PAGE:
I looked at this ageny's blue board on proz, and there is a long list of absolutely glowing comments from freelancers about how they are professional, great to work with, always pay on time, "the best agency I've ever worked with", etc. Every single comment is rated a 5. Not a single person has commented on the rates they pay being low. It's hard to be sure, but many of the freelancers who have commented appear to be Western European translators. I find this really surprising.


Hi Rob,
Short of e-mailing them all, there's no way you can be sure that all of the translators in this BB listing did actually work for EUR 0.035 per word or thereabouts.
I feel it's a great pity some translators undersell themselves, but that's really their concern. Let it pass under the radar.

Have a good weekend,
Amy


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Russell Jones  Identity Verified
United Kingdom
Local time: 02:33
Italian to English
Stick to your guns Jan 18, 2008

Hi Rob

From your description I think I know the agency you are referring to. I did not lower my rates (or only marginally, which is justified by their superb payment practices).
They still send me so much work I could work full time for them if I wished.
For a lot of routine work they use non-native speakers and (speaking as an occasional proofreader) the results don't justify higher rates than you quote!


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Williamson  Identity Verified
United Kingdom
Local time: 02:33
Flemish to English
+ ...
Link BB with average rate offered by outsourcers. Jan 18, 2008

Just an idea: Wouldn't it be practical to show the average rates of outsourcers on the BB, even if they get a good comments and many fives.


[Edited at 2008-01-18 11:18]


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Nicole Schnell  Identity Verified
United States
Local time: 18:33
English to German
+ ...
(Sorry, little bit off-topic) Doesn't that contradict itself? Jan 18, 2008

Russell Jones wrote:

For a lot of routine work they use non-native speakers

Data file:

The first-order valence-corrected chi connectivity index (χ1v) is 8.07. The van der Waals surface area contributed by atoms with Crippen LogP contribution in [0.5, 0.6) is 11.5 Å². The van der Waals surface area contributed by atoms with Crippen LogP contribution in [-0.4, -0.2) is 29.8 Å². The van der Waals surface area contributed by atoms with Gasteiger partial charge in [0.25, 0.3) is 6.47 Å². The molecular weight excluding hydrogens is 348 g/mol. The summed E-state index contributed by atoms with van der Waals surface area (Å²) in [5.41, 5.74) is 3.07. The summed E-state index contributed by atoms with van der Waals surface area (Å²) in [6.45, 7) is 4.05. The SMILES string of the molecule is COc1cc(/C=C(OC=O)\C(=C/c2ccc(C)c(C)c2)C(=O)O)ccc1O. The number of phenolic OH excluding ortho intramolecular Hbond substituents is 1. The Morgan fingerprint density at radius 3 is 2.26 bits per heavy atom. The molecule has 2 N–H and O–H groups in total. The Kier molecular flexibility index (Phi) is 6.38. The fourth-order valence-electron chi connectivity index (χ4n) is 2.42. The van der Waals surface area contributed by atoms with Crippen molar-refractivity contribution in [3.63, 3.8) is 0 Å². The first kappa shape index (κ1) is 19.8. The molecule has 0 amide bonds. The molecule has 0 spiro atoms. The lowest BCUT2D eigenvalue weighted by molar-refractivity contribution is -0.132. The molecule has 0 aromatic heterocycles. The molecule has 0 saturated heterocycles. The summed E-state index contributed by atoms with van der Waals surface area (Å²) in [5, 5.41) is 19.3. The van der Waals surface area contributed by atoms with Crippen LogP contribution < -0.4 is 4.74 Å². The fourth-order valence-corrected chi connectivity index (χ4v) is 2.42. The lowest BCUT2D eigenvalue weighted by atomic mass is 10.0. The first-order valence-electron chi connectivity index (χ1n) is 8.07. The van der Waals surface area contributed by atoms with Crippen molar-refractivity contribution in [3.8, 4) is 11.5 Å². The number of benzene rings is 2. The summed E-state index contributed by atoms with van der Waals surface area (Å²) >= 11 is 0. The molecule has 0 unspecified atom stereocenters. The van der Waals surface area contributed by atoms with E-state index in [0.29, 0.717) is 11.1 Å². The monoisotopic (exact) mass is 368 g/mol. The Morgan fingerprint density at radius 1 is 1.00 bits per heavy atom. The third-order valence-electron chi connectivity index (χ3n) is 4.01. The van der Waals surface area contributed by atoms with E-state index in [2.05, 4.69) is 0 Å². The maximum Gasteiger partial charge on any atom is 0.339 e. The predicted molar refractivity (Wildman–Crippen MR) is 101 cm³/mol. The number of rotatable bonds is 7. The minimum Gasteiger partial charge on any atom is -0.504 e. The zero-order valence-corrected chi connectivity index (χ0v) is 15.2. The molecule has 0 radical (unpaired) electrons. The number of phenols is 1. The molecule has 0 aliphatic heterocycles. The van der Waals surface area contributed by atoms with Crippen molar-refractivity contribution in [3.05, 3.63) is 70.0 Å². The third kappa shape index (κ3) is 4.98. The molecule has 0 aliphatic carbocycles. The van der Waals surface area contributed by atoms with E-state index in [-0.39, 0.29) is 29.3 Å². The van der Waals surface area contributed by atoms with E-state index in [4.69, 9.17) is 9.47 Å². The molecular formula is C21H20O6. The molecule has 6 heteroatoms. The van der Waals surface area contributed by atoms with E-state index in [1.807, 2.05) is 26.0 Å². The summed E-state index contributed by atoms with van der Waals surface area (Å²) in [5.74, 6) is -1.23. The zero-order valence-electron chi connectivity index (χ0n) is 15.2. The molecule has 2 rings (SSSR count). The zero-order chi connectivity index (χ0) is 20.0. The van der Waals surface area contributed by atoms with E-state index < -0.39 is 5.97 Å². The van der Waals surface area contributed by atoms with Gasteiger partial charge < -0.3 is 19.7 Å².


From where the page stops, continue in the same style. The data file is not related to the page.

The translators I know charge higher rates for their reversed language pair (so do I), simply because it takes so much longer to produce good results.

?


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Rob Grayson  Identity Verified
United Kingdom
Local time: 02:33
Member
French to English
TOPIC STARTER
No work, even with low rates....and non-native translators?! Jan 18, 2008

Russell Jones wrote:

I did not lower my rates (or only marginally, which is justified by their superb payment practices). They still send me so much work I could work full time for them if I wished.


The current rate I have set with them is only slightly higher than their recommended rate; I did this just to see if I would get any offers. I have not had a single contact from them, ever (in over a year since I registered with them). Maybe they just don't do much in my area (finance/business).

For a lot of routine work they use non-native speakers and (speaking as an occasional proofreader) the results don't justify higher rates than you quote!


I have serious doubts about any agency that uses non-native speakers, as I do about any freelancer who agrees to translate into a non-native language, however good their command of it.


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Ramon Inglada  Identity Verified
Local time: 02:33
Member (2006)
English to Spanish
+ ...
Maybe not true Jan 18, 2008

Hi there,

Well, I really don't know, I'm just venturing a bit here, but could it be that their claim (that the recommended rate is based on "statistical data on translators working in your subject area and language combination"), is simply not true?

In other words, could it be a trick up the sleeve for this agency to ensure their freelancers keep their rates down? I know it might sound a bit harsh, but I've seen all kinds of tricks from some agencies (of course, not all of them) to keep rates rock-bottom, and I'm not that experienced either.